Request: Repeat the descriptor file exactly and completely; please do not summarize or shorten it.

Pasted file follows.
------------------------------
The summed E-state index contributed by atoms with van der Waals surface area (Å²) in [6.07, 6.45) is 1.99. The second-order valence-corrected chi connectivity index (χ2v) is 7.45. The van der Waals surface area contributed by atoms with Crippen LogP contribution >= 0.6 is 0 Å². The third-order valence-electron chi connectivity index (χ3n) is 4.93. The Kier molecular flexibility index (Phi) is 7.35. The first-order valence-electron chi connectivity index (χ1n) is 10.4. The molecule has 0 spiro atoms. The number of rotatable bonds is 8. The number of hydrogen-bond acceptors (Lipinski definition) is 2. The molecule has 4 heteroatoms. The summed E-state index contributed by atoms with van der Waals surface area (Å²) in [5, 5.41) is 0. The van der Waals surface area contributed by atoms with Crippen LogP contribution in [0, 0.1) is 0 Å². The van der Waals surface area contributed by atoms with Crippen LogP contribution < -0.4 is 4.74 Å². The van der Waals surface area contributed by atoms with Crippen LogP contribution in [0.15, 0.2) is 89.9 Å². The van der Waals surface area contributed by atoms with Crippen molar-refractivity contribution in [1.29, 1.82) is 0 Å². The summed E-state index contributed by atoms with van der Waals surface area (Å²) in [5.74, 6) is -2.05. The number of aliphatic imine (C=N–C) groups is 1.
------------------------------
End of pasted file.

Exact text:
The summed E-state index contributed by atoms with van der Waals surface area (Å²) in [6.07, 6.45) is 1.99. The second-order valence-corrected chi connectivity index (χ2v) is 7.45. The van der Waals surface area contributed by atoms with Crippen LogP contribution >= 0.6 is 0 Å². The third-order valence-electron chi connectivity index (χ3n) is 4.93. The Kier molecular flexibility index (Phi) is 7.35. The first-order valence-electron chi connectivity index (χ1n) is 10.4. The molecule has 0 spiro atoms. The number of rotatable bonds is 8. The number of hydrogen-bond acceptors (Lipinski definition) is 2. The molecule has 4 heteroatoms. The summed E-state index contributed by atoms with van der Waals surface area (Å²) in [5, 5.41) is 0. The van der Waals surface area contributed by atoms with Crippen LogP contribution in [0, 0.1) is 0 Å². The van der Waals surface area contributed by atoms with Crippen LogP contribution < -0.4 is 4.74 Å². The van der Waals surface area contributed by atoms with Crippen LogP contribution in [0.15, 0.2) is 89.9 Å². The van der Waals surface area contributed by atoms with Crippen molar-refractivity contribution in [1.29, 1.82) is 0 Å². The summed E-state index contributed by atoms with van der Waals surface area (Å²) in [5.74, 6) is -2.05. The number of aliphatic imine (C=N–C) groups is 1.